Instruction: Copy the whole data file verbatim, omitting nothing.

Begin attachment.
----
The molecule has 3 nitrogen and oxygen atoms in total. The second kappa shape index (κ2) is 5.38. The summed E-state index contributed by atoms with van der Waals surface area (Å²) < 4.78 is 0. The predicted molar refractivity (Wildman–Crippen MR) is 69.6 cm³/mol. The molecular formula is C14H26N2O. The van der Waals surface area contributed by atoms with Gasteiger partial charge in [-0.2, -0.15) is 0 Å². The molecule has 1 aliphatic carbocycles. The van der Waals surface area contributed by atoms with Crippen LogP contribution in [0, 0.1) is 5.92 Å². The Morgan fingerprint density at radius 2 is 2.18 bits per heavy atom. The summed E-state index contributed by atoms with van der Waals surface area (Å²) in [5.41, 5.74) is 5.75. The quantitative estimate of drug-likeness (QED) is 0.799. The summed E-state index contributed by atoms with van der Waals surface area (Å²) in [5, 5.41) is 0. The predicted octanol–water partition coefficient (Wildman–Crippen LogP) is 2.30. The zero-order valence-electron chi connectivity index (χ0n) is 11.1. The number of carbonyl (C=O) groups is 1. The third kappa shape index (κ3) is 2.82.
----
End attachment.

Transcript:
The molecule has 3 nitrogen and oxygen atoms in total. The second kappa shape index (κ2) is 5.38. The summed E-state index contributed by atoms with van der Waals surface area (Å²) < 4.78 is 0. The predicted molar refractivity (Wildman–Crippen MR) is 69.6 cm³/mol. The molecular formula is C14H26N2O. The van der Waals surface area contributed by atoms with Gasteiger partial charge in [-0.2, -0.15) is 0 Å². The molecule has 1 aliphatic carbocycles. The van der Waals surface area contributed by atoms with Crippen LogP contribution in [0, 0.1) is 5.92 Å². The Morgan fingerprint density at radius 2 is 2.18 bits per heavy atom. The summed E-state index contributed by atoms with van der Waals surface area (Å²) in [5.41, 5.74) is 5.75. The quantitative estimate of drug-likeness (QED) is 0.799. The summed E-state index contributed by atoms with van der Waals surface area (Å²) in [5, 5.41) is 0. The predicted octanol–water partition coefficient (Wildman–Crippen LogP) is 2.30. The zero-order valence-electron chi connectivity index (χ0n) is 11.1. The number of carbonyl (C=O) groups is 1. The third kappa shape index (κ3) is 2.82.